This is something I’ve been meaning to talk about for a while, but as others have already kick-started the discussion, I’m going to do something I rarely do and actually blog about something that everyone else is blogging about. (By which I mean, is it just me or does anyone else get fed up with seeing basically the same article being regurgitated all over the blogosphere? And also, is it just me, or do other people find it weird that so many bloggers respond to other people’s work on their own blogs rather than taking part in the discussion thread on the original piece……and yes, I realise I’m about to do exactly that myself, but it’s easier to respond in one place here than to comment on every other blog that’s now discussing this subject)

And now I’ve just realised I’ve written a whole paragraph without even giving a clue as to what I’m actually wittering on about!

Ahem. It’s the debate about anonymity, and what if any are the differences between those of us who blog using our real names, and those who blog using pseudonyms.

First off I’ve got to say I found the title of Heart’s piece slightly offensive, in that Real Life Activism V Anonymous Internet Writing implies that those who write anonymously can’t also be real life activists, an assertion which from my own experience, and from my real-life knowledge of plenty of anonymous Internet writers is quite patently untrue. I think the title and the piece that follows also sets up a false hierarchy among bloggers, implying that those of us who use our real names are somehow better or more worthy or braver than those who write anonymously, whereas I’d contend that the risks we’re taking may be different, but ultimately we’re all taking risks of some sort, and one doesn’t necessarily trump the other.

For anyone who doesn’t know my backstory, up until July 2007 I was an anonymous commenter on the Internet, contributing mainly to the Guardian’s Comment is Free (aka CiF) site and using the pseudonym Mswoman, which I still use for my below the line contributions. Then one day I received an email from the editor of the site, saying she’d been impressed with my writing/comments, and asking if I’d like to submit an article. So I did. CiF liked it, and from there my long-dreamed of career as a writer was launched.

But there was just one hitch.

In order to publish my piece, the deal was that I gave up my anonymous identity, and wrote for CiF under my real name. Oh yes, and provide them with a photo of myself.

Looking back, if I’d had a bit more nous about me I’d have made a name up. Obviously CiF didn’t want me using an off-the-wall pseudonym like Mswoman, but I could have probably got away with a pen name, even a small change like substituting Ellis for Elliott for instance. But to be honest the possibility of doing that didn’t even cross my mind at the time. I did think long and hard about whether I was prepared to give up my anonymity, and came close to deciding it wasn’t worth the hassle; that the Guardian were unlikely to ask me for more pieces, and that if that was the case I was giving away Mswoman’s identity for nothing. But in the end the excitement of being published by a major site like CiF overrode all those considerations, and I acquiesced.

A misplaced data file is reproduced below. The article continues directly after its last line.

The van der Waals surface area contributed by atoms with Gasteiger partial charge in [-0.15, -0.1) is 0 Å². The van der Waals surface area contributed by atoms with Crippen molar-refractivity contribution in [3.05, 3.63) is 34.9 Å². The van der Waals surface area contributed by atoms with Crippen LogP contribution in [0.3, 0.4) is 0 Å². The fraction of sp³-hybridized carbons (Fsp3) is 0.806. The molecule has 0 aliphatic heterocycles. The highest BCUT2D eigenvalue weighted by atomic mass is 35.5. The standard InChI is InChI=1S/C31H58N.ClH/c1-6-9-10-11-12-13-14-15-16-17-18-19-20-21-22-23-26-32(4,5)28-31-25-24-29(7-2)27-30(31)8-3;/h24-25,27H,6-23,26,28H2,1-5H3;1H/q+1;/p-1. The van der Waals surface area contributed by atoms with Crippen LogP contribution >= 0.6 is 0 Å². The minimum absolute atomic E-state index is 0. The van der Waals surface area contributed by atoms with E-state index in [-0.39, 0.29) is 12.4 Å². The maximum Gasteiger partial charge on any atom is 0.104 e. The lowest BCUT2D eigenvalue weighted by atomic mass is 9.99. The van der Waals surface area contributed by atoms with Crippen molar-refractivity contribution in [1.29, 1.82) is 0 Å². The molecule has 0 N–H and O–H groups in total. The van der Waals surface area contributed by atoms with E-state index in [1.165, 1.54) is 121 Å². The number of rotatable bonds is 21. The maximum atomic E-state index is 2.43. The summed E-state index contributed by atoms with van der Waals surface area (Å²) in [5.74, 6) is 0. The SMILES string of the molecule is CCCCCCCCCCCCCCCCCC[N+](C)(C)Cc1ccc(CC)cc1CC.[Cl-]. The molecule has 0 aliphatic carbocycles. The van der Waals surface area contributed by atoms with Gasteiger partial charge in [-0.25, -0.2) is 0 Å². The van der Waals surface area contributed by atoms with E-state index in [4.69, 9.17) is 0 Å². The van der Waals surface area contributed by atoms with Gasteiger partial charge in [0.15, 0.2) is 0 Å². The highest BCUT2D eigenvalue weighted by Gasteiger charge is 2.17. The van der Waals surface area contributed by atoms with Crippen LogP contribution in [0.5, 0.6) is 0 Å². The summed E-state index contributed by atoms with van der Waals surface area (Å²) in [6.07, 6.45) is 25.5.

But it is something that still bothers me from time to time. So for example when I started this blog last year I began by posting on it as Mswoman, but then I decided that that was pointless because everyone already knew who I was from CiF, so I switched back to using my real name.

But do I think I face more risks now that I’m not anonymous? Or do I think that blogging under my real name means I’m a braver person than someone who uses a screen handle?

No, not particularly.

As anyone who’s been following the story about the shameful exposure by the Times of the blogger NightJack will be aware, anonymous bloggers run the risk of having their identities exposed anyway. It happened to Zoe Margolis, and it’s happened to others: there are some nasty spiteful people out there, and if someone is determined enough to find out who you are they will. Bloggers all give little clues away in their writing, like where they live, the kinds of jobs they do and so on, and it doesn’t take much for someone with a grudge and some time on their hands to piece all of that together. And when and if that does happen, as in NightJack’s case, there can be huge implications for that person’s career and sometimes even  their personal life.